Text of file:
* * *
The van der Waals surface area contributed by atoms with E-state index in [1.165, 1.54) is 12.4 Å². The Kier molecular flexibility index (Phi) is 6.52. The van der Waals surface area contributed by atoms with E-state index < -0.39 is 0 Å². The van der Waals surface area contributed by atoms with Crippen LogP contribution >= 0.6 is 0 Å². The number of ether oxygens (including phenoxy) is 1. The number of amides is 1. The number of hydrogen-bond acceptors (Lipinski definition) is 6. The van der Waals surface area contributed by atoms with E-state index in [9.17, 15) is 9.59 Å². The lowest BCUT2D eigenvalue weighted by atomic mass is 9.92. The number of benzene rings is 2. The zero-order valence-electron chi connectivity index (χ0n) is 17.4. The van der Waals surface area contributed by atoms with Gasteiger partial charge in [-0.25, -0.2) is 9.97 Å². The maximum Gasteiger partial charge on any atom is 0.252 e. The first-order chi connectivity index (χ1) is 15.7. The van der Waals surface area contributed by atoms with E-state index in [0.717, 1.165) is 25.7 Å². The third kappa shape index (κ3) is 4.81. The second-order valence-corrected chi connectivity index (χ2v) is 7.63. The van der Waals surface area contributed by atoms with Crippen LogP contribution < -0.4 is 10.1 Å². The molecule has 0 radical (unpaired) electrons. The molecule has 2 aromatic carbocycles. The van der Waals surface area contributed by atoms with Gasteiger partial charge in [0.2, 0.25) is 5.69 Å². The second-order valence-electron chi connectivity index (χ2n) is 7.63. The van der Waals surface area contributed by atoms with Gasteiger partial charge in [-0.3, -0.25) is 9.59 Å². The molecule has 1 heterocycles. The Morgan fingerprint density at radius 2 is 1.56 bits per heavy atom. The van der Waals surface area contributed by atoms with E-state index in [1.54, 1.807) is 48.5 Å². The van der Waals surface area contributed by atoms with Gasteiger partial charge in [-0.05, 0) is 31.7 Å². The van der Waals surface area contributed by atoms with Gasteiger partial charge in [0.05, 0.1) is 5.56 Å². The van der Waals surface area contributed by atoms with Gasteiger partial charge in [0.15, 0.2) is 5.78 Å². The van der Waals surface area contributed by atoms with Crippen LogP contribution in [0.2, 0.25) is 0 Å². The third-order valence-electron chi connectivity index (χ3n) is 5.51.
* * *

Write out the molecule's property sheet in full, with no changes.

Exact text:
The van der Waals surface area contributed by atoms with E-state index in [1.165, 1.54) is 12.4 Å². The Kier molecular flexibility index (Phi) is 6.52. The van der Waals surface area contributed by atoms with E-state index < -0.39 is 0 Å². The van der Waals surface area contributed by atoms with Crippen LogP contribution >= 0.6 is 0 Å². The number of ether oxygens (including phenoxy) is 1. The number of amides is 1. The number of hydrogen-bond acceptors (Lipinski definition) is 6. The van der Waals surface area contributed by atoms with E-state index in [9.17, 15) is 9.59 Å². The lowest BCUT2D eigenvalue weighted by atomic mass is 9.92. The number of benzene rings is 2. The zero-order valence-electron chi connectivity index (χ0n) is 17.4. The van der Waals surface area contributed by atoms with Gasteiger partial charge in [-0.25, -0.2) is 9.97 Å². The maximum Gasteiger partial charge on any atom is 0.252 e. The first-order chi connectivity index (χ1) is 15.7. The van der Waals surface area contributed by atoms with E-state index in [0.717, 1.165) is 25.7 Å². The third kappa shape index (κ3) is 4.81. The second-order valence-corrected chi connectivity index (χ2v) is 7.63. The van der Waals surface area contributed by atoms with Crippen LogP contribution < -0.4 is 10.1 Å². The molecule has 0 radical (unpaired) electrons. The molecule has 2 aromatic carbocycles. The van der Waals surface area contributed by atoms with Gasteiger partial charge in [0.2, 0.25) is 5.69 Å². The second-order valence-electron chi connectivity index (χ2n) is 7.63. The van der Waals surface area contributed by atoms with Gasteiger partial charge in [-0.3, -0.25) is 9.59 Å². The molecule has 1 heterocycles. The Morgan fingerprint density at radius 2 is 1.56 bits per heavy atom. The van der Waals surface area contributed by atoms with E-state index in [1.54, 1.807) is 48.5 Å². The van der Waals surface area contributed by atoms with Gasteiger partial charge in [-0.05, 0) is 31.7 Å². The van der Waals surface area contributed by atoms with Gasteiger partial charge in [0.05, 0.1) is 5.56 Å². The van der Waals surface area contributed by atoms with Gasteiger partial charge in [0.15, 0.2) is 5.78 Å². The van der Waals surface area contributed by atoms with Crippen LogP contribution in [0.2, 0.25) is 0 Å². The third-order valence-electron chi connectivity index (χ3n) is 5.51.